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MassChallenge, With Lessons Learned, Gears Up for 2011 Startup Competition: A Definitive Debrief

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be done better this year. I also recently spoke in-depth with Harthorne, to go over the metrics and lessons learned from the first year—and to address some of the issues raised by the participants.

First, some overall metrics from the 2010 program that Harthorne shared with me. Out of 446 initial applications (from 26 countries and 24 states), MassChallenge selected 111 startup teams (79 percent from Massachusetts) and offered them office space and resources for the three-month accelerator program, which ran from July through October. There were 250-plus judges and mentors involved with the program; the core advisors and sponsors included Desh Deshpande, Josh Boger, and Ken Morse.

The program has led to at least 10 new companies being incorporated and hundreds of new jobs being created, Harthorne says. Since August, more than $20 million in external funding has been secured by MassChallenge teams. And according to surveys conducted by MassChallenge, the startup finalists across the board said the program had improved their access to resources such as mentors, fundraising information, startup organizations, and other entrepreneurs.

“Generally speaking, they did an amazing job last year,” says Vineet Sinha, founder and CEO of Architexa, a Boston-area software startup that made it to the final round of the competition but didn’t win money. “It’s an incubator program, and they provided guidance.”

One issue that came up after the competition was the distribution of “winners” across different sectors. For example, although life sciences startups made up 20 percent of the finalists, only one received money (Energesis Pharmaceuticals). Similarly, only one energy-related startup won (OsComp Systems). The winners were skewed towards the software/high-tech and general/social impact categories.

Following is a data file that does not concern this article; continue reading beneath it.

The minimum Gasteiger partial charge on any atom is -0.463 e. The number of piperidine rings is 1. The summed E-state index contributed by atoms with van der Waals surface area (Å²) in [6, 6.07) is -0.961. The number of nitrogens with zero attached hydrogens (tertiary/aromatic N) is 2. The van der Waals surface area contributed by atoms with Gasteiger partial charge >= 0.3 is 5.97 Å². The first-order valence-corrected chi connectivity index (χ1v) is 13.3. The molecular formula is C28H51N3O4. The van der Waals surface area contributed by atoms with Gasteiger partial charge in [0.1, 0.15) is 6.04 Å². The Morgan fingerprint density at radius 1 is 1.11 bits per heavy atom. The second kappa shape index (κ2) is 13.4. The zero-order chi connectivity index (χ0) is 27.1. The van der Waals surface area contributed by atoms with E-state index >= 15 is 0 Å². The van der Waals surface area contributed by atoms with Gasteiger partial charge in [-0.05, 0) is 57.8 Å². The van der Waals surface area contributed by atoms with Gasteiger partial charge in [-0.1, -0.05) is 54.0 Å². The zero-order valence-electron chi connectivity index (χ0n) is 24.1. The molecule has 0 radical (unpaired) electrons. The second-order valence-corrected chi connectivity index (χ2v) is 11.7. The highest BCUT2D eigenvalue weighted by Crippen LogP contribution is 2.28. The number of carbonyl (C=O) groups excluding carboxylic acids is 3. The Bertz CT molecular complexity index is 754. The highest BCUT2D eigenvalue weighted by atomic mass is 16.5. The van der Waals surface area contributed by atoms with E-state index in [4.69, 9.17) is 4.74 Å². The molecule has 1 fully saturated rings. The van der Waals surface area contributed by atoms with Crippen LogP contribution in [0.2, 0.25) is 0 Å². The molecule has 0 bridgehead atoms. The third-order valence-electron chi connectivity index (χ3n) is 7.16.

Harthorne thinks the reason might have to do with the inevitability of comparing apples to oranges—and having the same criteria for entry across sectors. Startup applicants were required to have received less than $500,000 in equity investment, and to have less than $1 million in annual revenue. Since you can get further along in software with $500K than you can in, say, biotech drug development or alternative energy, the funding criteria self-selects for very early-stage life sciences and cleantech companies that don’t have as much real-world testing as a comparable Internet startup.

So, how to address this point? Rather than imposing different criteria or having separate tracks for different sectors, MassChallenge is putting more resources into what Harthorne calls “focus areas” this year. That means developing a curriculum and providing more resources and mentorship in each of the five sector categories—high tech, life sciences, cleantech, social impact, and general. Plus creating a special “early-stage” focus area, specifically targeted at young companies so they get more mentoring. (There is no company age limit for applicants.)